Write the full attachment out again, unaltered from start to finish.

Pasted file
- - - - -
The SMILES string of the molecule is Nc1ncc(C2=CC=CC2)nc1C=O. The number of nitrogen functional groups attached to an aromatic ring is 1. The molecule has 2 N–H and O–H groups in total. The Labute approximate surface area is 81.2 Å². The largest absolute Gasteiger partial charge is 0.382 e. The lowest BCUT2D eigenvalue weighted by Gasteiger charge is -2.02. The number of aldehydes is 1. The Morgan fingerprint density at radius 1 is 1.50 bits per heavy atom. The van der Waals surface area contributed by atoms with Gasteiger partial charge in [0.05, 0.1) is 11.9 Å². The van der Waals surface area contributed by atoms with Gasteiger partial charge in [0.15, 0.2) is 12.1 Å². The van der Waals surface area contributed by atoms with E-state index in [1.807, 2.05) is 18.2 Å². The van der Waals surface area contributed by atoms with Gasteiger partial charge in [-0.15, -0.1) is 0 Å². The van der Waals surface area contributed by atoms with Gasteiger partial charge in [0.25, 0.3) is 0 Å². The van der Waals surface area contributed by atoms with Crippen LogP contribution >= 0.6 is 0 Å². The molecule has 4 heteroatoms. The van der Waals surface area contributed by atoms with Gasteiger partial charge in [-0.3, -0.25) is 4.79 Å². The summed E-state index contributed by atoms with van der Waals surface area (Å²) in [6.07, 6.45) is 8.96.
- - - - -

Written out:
The SMILES string of the molecule is Nc1ncc(C2=CC=CC2)nc1C=O. The number of nitrogen functional groups attached to an aromatic ring is 1. The molecule has 2 N–H and O–H groups in total. The Labute approximate surface area is 81.2 Å². The largest absolute Gasteiger partial charge is 0.382 e. The lowest BCUT2D eigenvalue weighted by Gasteiger charge is -2.02. The number of aldehydes is 1. The Morgan fingerprint density at radius 1 is 1.50 bits per heavy atom. The van der Waals surface area contributed by atoms with Gasteiger partial charge in [0.05, 0.1) is 11.9 Å². The van der Waals surface area contributed by atoms with Gasteiger partial charge in [0.15, 0.2) is 12.1 Å². The van der Waals surface area contributed by atoms with E-state index in [1.807, 2.05) is 18.2 Å². The van der Waals surface area contributed by atoms with Gasteiger partial charge in [-0.15, -0.1) is 0 Å². The van der Waals surface area contributed by atoms with Gasteiger partial charge in [0.25, 0.3) is 0 Å². The van der Waals surface area contributed by atoms with Crippen LogP contribution >= 0.6 is 0 Å². The molecule has 4 heteroatoms. The van der Waals surface area contributed by atoms with Gasteiger partial charge in [-0.3, -0.25) is 4.79 Å². The summed E-state index contributed by atoms with van der Waals surface area (Å²) in [6.07, 6.45) is 8.96.